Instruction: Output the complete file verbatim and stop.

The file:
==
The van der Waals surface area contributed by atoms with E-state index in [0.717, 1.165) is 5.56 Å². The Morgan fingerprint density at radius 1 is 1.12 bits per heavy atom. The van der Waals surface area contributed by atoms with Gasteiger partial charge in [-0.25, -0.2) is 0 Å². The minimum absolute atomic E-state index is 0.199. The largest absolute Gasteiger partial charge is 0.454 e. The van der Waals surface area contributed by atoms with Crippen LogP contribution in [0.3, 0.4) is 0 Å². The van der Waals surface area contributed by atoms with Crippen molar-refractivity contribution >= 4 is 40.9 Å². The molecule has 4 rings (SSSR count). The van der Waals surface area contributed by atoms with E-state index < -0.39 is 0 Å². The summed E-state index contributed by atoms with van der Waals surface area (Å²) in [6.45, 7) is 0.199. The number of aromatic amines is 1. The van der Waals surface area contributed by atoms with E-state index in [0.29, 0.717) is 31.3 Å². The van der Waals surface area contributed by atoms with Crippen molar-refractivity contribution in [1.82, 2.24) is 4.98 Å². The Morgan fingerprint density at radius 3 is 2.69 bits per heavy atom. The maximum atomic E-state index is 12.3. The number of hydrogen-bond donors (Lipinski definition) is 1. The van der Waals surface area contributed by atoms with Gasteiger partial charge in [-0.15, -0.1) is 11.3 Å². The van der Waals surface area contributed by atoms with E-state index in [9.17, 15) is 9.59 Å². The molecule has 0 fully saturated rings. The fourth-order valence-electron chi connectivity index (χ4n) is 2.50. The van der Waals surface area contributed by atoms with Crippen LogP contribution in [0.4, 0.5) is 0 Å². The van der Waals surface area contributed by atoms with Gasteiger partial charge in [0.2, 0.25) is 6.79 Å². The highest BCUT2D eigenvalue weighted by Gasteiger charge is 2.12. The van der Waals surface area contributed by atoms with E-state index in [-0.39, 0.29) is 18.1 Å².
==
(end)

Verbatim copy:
The van der Waals surface area contributed by atoms with E-state index in [0.717, 1.165) is 5.56 Å². The Morgan fingerprint density at radius 1 is 1.12 bits per heavy atom. The van der Waals surface area contributed by atoms with Gasteiger partial charge in [-0.25, -0.2) is 0 Å². The minimum absolute atomic E-state index is 0.199. The largest absolute Gasteiger partial charge is 0.454 e. The van der Waals surface area contributed by atoms with Crippen LogP contribution in [0.3, 0.4) is 0 Å². The van der Waals surface area contributed by atoms with Crippen molar-refractivity contribution >= 4 is 40.9 Å². The molecule has 4 rings (SSSR count). The van der Waals surface area contributed by atoms with E-state index < -0.39 is 0 Å². The summed E-state index contributed by atoms with van der Waals surface area (Å²) in [6.45, 7) is 0.199. The number of aromatic amines is 1. The van der Waals surface area contributed by atoms with E-state index in [0.29, 0.717) is 31.3 Å². The van der Waals surface area contributed by atoms with Crippen molar-refractivity contribution in [1.82, 2.24) is 4.98 Å². The Morgan fingerprint density at radius 3 is 2.69 bits per heavy atom. The maximum atomic E-state index is 12.3. The number of hydrogen-bond donors (Lipinski definition) is 1. The van der Waals surface area contributed by atoms with Gasteiger partial charge in [-0.15, -0.1) is 11.3 Å². The van der Waals surface area contributed by atoms with E-state index in [9.17, 15) is 9.59 Å². The molecule has 0 fully saturated rings. The fourth-order valence-electron chi connectivity index (χ4n) is 2.50. The van der Waals surface area contributed by atoms with Crippen LogP contribution in [0.4, 0.5) is 0 Å². The van der Waals surface area contributed by atoms with Gasteiger partial charge in [0.2, 0.25) is 6.79 Å². The highest BCUT2D eigenvalue weighted by Gasteiger charge is 2.12. The van der Waals surface area contributed by atoms with E-state index in [-0.39, 0.29) is 18.1 Å².